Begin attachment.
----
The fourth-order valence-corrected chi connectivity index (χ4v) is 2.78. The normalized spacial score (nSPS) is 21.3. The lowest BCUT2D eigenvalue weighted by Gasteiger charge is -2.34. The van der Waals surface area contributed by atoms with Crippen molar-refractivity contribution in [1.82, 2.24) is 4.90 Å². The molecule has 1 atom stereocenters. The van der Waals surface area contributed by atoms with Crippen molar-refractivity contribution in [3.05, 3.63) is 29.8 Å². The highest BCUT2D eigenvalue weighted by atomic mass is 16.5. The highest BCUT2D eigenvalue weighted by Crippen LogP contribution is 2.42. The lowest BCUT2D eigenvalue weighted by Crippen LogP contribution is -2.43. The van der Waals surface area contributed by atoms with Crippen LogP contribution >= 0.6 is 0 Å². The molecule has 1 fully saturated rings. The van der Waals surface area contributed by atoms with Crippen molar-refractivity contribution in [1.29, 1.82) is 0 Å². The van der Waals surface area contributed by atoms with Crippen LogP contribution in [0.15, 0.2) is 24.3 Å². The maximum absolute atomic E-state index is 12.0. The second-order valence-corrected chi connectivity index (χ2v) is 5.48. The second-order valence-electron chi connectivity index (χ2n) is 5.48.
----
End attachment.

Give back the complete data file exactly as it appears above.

The fourth-order valence-corrected chi connectivity index (χ4v) is 2.78. The normalized spacial score (nSPS) is 21.3. The lowest BCUT2D eigenvalue weighted by Gasteiger charge is -2.34. The van der Waals surface area contributed by atoms with Crippen molar-refractivity contribution in [1.82, 2.24) is 4.90 Å². The molecule has 1 atom stereocenters. The van der Waals surface area contributed by atoms with Crippen molar-refractivity contribution in [3.05, 3.63) is 29.8 Å². The highest BCUT2D eigenvalue weighted by atomic mass is 16.5. The highest BCUT2D eigenvalue weighted by Crippen LogP contribution is 2.42. The lowest BCUT2D eigenvalue weighted by Crippen LogP contribution is -2.43. The van der Waals surface area contributed by atoms with Crippen LogP contribution >= 0.6 is 0 Å². The molecule has 1 fully saturated rings. The van der Waals surface area contributed by atoms with Crippen molar-refractivity contribution in [1.29, 1.82) is 0 Å². The van der Waals surface area contributed by atoms with Crippen LogP contribution in [0.15, 0.2) is 24.3 Å². The maximum absolute atomic E-state index is 12.0. The second-order valence-corrected chi connectivity index (χ2v) is 5.48. The second-order valence-electron chi connectivity index (χ2n) is 5.48.